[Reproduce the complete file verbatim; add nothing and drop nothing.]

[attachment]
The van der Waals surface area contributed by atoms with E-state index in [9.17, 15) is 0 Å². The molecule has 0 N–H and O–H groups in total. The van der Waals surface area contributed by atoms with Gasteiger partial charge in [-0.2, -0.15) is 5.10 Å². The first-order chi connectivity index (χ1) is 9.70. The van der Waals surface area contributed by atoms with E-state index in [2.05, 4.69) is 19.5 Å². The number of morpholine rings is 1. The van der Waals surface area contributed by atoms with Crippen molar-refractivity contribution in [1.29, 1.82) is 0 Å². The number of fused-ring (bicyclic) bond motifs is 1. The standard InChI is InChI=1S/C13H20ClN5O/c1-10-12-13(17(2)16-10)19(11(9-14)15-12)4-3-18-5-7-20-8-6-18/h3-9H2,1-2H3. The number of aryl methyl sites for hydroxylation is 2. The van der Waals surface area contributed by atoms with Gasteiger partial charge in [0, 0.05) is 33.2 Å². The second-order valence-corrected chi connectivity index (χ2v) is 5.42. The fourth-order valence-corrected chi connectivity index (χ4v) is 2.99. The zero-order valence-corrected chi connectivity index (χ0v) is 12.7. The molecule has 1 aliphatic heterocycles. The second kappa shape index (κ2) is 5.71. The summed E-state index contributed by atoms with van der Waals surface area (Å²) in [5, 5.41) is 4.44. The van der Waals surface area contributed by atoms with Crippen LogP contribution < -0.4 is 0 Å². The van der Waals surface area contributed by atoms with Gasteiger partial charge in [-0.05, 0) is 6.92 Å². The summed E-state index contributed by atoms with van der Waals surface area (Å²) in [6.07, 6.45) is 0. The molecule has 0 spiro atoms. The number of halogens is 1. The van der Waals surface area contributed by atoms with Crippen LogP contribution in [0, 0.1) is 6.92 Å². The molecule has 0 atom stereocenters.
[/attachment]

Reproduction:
The van der Waals surface area contributed by atoms with E-state index in [9.17, 15) is 0 Å². The molecule has 0 N–H and O–H groups in total. The van der Waals surface area contributed by atoms with Gasteiger partial charge in [-0.2, -0.15) is 5.10 Å². The first-order chi connectivity index (χ1) is 9.70. The van der Waals surface area contributed by atoms with E-state index in [2.05, 4.69) is 19.5 Å². The number of morpholine rings is 1. The van der Waals surface area contributed by atoms with Crippen molar-refractivity contribution in [1.29, 1.82) is 0 Å². The number of fused-ring (bicyclic) bond motifs is 1. The standard InChI is InChI=1S/C13H20ClN5O/c1-10-12-13(17(2)16-10)19(11(9-14)15-12)4-3-18-5-7-20-8-6-18/h3-9H2,1-2H3. The number of aryl methyl sites for hydroxylation is 2. The van der Waals surface area contributed by atoms with Gasteiger partial charge in [0, 0.05) is 33.2 Å². The second-order valence-corrected chi connectivity index (χ2v) is 5.42. The fourth-order valence-corrected chi connectivity index (χ4v) is 2.99. The zero-order valence-corrected chi connectivity index (χ0v) is 12.7. The molecule has 1 aliphatic heterocycles. The second kappa shape index (κ2) is 5.71. The summed E-state index contributed by atoms with van der Waals surface area (Å²) in [5, 5.41) is 4.44. The van der Waals surface area contributed by atoms with Crippen LogP contribution < -0.4 is 0 Å². The van der Waals surface area contributed by atoms with Gasteiger partial charge in [-0.05, 0) is 6.92 Å². The summed E-state index contributed by atoms with van der Waals surface area (Å²) in [6.07, 6.45) is 0. The molecule has 0 spiro atoms. The number of halogens is 1. The van der Waals surface area contributed by atoms with Crippen LogP contribution in [0, 0.1) is 6.92 Å². The molecule has 0 atom stereocenters.